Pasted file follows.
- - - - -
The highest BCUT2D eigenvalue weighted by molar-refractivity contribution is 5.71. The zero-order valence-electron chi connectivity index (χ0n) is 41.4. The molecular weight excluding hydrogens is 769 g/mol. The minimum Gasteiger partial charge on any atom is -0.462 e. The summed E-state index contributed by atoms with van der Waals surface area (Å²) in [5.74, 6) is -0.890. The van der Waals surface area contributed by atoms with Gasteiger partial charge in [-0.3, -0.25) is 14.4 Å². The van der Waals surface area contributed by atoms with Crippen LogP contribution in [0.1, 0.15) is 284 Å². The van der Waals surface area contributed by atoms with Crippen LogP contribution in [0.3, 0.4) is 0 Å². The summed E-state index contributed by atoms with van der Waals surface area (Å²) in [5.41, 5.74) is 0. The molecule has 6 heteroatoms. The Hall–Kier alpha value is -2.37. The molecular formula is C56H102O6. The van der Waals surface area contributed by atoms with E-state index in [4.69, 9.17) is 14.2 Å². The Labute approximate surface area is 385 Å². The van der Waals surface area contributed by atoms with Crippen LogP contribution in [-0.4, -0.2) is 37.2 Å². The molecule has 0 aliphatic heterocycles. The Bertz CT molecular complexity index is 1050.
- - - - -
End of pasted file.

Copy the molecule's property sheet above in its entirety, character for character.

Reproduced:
The highest BCUT2D eigenvalue weighted by molar-refractivity contribution is 5.71. The zero-order valence-electron chi connectivity index (χ0n) is 41.4. The molecular weight excluding hydrogens is 769 g/mol. The minimum Gasteiger partial charge on any atom is -0.462 e. The summed E-state index contributed by atoms with van der Waals surface area (Å²) in [5.74, 6) is -0.890. The van der Waals surface area contributed by atoms with Gasteiger partial charge in [-0.3, -0.25) is 14.4 Å². The van der Waals surface area contributed by atoms with Crippen LogP contribution in [0.1, 0.15) is 284 Å². The van der Waals surface area contributed by atoms with Crippen LogP contribution in [0.3, 0.4) is 0 Å². The summed E-state index contributed by atoms with van der Waals surface area (Å²) in [5.41, 5.74) is 0. The molecule has 6 heteroatoms. The Hall–Kier alpha value is -2.37. The molecular formula is C56H102O6. The van der Waals surface area contributed by atoms with E-state index in [4.69, 9.17) is 14.2 Å². The Labute approximate surface area is 385 Å². The van der Waals surface area contributed by atoms with Crippen LogP contribution in [-0.4, -0.2) is 37.2 Å². The molecule has 0 aliphatic heterocycles. The Bertz CT molecular complexity index is 1050.